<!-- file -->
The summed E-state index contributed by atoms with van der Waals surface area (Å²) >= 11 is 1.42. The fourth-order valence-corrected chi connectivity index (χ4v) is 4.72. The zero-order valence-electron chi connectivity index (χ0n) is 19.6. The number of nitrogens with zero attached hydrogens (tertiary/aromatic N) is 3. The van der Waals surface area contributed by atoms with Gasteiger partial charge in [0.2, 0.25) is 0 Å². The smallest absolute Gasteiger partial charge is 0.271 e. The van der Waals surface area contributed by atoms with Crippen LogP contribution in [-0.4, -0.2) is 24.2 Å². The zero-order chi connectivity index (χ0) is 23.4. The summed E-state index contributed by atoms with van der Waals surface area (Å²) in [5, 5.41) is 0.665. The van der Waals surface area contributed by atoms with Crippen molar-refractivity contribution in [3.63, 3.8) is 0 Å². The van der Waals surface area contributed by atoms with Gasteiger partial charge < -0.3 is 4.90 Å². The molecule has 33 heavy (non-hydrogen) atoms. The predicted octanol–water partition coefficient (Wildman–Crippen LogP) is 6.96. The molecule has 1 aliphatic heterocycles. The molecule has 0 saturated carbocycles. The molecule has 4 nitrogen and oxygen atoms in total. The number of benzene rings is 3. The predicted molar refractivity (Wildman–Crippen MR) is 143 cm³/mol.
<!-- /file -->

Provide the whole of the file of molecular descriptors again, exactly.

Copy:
The summed E-state index contributed by atoms with van der Waals surface area (Å²) >= 11 is 1.42. The fourth-order valence-corrected chi connectivity index (χ4v) is 4.72. The zero-order valence-electron chi connectivity index (χ0n) is 19.6. The number of nitrogens with zero attached hydrogens (tertiary/aromatic N) is 3. The van der Waals surface area contributed by atoms with Gasteiger partial charge in [0.2, 0.25) is 0 Å². The smallest absolute Gasteiger partial charge is 0.271 e. The van der Waals surface area contributed by atoms with Crippen LogP contribution in [-0.4, -0.2) is 24.2 Å². The zero-order chi connectivity index (χ0) is 23.4. The summed E-state index contributed by atoms with van der Waals surface area (Å²) in [5, 5.41) is 0.665. The van der Waals surface area contributed by atoms with Crippen molar-refractivity contribution in [3.63, 3.8) is 0 Å². The van der Waals surface area contributed by atoms with Gasteiger partial charge < -0.3 is 4.90 Å². The molecule has 33 heavy (non-hydrogen) atoms. The predicted octanol–water partition coefficient (Wildman–Crippen LogP) is 6.96. The molecule has 1 aliphatic heterocycles. The molecule has 0 saturated carbocycles. The molecule has 4 nitrogen and oxygen atoms in total. The number of benzene rings is 3. The predicted molar refractivity (Wildman–Crippen MR) is 143 cm³/mol.